Sea mining consents quashed
Calls for a moratorium on seabed mining have been renewed following a High Court decision quashing Trans-Tasman Resources’ consents to mine iron sand offshore from Patea.
Both Kiwis Against Seabed Mining and the Green Party — celebrating their courtroom victory — want such a moratorium.
Trans-Tasman Resources (TTR) executive chairman Alan Eggers was naturally disappointed by the decision, and told the Chronicle the company was considering its options.
And South Taranaki mayor Ross Dunlop said local people would have mixed feelings.
Many have been vocal about environmental concerns around the mining operation — and he shares those concerns. However, he said others had expressed interest in economic opportunity, and any possible jobs had now been lost.
Justice Peter Churchman issued the decision on August 27.
TTR had previously been declined consent in 2014, but a second application was granted in August 2017 by a decisionmaking committee of the Environmental Protection Authority (EPA). The consents would have allowed TTR to suck up 50 million tonnes of iron sand a year from the seafloor between 22km and 36km offshore, and export five million tonnes of iron ore to Asia. The company said it would have created 300 jobs and increased New Zealand gross domestic product by $160 million.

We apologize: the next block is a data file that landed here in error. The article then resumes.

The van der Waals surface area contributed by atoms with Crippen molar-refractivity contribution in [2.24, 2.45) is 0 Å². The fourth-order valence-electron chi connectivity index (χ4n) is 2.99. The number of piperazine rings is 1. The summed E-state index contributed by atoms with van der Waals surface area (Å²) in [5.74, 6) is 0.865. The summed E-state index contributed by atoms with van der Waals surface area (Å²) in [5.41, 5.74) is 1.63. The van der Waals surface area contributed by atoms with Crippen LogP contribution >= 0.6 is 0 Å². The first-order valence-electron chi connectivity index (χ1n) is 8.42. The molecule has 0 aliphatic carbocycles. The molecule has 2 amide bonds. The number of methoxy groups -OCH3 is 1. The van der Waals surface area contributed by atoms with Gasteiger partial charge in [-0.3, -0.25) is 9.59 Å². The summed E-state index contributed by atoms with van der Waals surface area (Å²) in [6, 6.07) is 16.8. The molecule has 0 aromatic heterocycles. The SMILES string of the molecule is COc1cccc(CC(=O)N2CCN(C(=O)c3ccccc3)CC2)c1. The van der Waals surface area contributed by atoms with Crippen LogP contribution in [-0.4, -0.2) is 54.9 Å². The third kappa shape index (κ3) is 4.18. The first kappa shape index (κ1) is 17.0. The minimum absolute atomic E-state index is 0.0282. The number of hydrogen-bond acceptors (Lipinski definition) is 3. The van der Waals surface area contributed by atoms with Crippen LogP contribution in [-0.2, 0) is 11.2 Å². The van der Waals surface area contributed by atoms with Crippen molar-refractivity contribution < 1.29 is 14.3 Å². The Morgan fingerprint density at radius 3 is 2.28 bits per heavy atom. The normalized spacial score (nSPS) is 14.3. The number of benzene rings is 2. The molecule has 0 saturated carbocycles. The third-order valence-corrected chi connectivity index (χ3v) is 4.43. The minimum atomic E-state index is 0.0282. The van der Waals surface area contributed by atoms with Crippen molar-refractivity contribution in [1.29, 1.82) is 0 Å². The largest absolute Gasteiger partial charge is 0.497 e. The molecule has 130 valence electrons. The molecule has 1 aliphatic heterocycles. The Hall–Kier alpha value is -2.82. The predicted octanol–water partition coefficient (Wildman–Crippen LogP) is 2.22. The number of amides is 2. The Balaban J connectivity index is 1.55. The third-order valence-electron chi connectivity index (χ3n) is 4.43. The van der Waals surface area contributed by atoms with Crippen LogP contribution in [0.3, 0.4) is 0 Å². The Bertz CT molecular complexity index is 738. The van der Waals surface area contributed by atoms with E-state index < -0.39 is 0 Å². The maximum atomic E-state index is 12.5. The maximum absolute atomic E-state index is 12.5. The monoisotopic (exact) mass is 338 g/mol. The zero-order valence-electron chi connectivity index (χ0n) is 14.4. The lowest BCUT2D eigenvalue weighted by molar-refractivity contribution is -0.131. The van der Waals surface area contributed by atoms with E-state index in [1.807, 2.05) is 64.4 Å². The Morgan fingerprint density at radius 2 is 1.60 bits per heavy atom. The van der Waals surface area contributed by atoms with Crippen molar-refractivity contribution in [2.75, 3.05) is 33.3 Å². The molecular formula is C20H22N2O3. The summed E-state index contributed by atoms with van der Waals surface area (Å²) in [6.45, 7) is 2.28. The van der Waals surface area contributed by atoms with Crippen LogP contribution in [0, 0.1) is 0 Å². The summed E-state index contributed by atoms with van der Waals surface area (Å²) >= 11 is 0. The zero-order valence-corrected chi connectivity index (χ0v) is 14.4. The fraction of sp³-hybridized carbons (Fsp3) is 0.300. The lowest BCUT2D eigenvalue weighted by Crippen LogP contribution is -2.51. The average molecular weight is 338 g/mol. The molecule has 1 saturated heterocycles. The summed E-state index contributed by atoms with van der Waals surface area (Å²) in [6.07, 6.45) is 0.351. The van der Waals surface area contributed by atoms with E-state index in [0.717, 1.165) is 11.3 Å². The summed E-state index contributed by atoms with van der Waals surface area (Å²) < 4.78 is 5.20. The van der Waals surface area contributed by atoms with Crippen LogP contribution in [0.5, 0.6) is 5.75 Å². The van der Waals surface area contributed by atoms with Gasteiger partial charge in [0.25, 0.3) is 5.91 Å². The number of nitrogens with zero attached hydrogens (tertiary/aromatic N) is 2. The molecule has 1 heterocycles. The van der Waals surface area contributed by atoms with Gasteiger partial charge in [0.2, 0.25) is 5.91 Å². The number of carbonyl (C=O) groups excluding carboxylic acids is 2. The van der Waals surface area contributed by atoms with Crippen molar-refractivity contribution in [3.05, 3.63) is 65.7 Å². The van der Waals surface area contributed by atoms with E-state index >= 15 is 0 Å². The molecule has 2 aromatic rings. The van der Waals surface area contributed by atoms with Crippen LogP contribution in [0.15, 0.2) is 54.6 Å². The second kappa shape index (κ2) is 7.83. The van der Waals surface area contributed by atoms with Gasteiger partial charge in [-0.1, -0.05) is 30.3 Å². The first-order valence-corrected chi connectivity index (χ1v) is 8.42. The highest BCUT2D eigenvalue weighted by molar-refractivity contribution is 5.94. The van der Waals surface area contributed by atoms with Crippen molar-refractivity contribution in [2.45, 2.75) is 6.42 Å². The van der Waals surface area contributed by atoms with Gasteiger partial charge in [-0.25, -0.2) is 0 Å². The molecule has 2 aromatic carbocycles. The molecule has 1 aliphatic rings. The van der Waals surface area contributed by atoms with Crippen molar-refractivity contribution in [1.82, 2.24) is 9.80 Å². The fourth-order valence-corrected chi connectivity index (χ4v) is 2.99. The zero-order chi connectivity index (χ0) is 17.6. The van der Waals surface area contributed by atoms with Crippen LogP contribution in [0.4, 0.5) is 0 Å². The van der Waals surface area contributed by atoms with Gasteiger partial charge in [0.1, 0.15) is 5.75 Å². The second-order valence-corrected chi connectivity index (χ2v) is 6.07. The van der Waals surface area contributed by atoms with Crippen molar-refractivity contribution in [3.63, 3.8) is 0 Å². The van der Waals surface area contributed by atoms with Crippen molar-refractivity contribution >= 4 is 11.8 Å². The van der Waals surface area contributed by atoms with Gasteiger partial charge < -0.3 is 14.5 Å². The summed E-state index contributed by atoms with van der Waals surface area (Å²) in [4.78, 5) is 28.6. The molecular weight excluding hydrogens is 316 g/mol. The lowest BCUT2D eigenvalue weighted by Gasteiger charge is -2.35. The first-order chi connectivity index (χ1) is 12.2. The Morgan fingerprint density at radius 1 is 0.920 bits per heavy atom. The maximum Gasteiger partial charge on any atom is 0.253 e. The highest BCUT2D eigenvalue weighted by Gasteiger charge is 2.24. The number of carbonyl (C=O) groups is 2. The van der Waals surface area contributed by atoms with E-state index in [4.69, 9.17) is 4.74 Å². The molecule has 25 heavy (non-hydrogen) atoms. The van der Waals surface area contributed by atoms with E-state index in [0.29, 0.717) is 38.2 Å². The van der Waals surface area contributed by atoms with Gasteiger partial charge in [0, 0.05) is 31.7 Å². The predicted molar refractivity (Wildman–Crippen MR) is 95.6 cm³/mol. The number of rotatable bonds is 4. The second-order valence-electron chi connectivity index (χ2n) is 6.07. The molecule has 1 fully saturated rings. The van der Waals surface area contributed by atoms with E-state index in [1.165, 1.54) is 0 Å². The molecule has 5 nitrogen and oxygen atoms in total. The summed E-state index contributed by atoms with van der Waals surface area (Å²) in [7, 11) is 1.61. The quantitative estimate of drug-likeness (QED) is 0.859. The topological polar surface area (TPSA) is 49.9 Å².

The decision-making committee set 109 conditions for the mining, including the company spending two years assessing the marine environment before starting mining, and then assessing damage to sea life after five years. If sediment affected the clarity of coastal water by more than 10 per cent, it would have to stop mining.
Justice Churchman said the conditions amounted to an adaptive management approach — one where conditions were set after the activity was tested.
Under exclusive economic zone (EEZ) legislation, residues from mining are classed as hazardous substances.
The judgment also said the consenting authority, the EPA, must favour caution and environmental protection when information is uncertain or inadequate.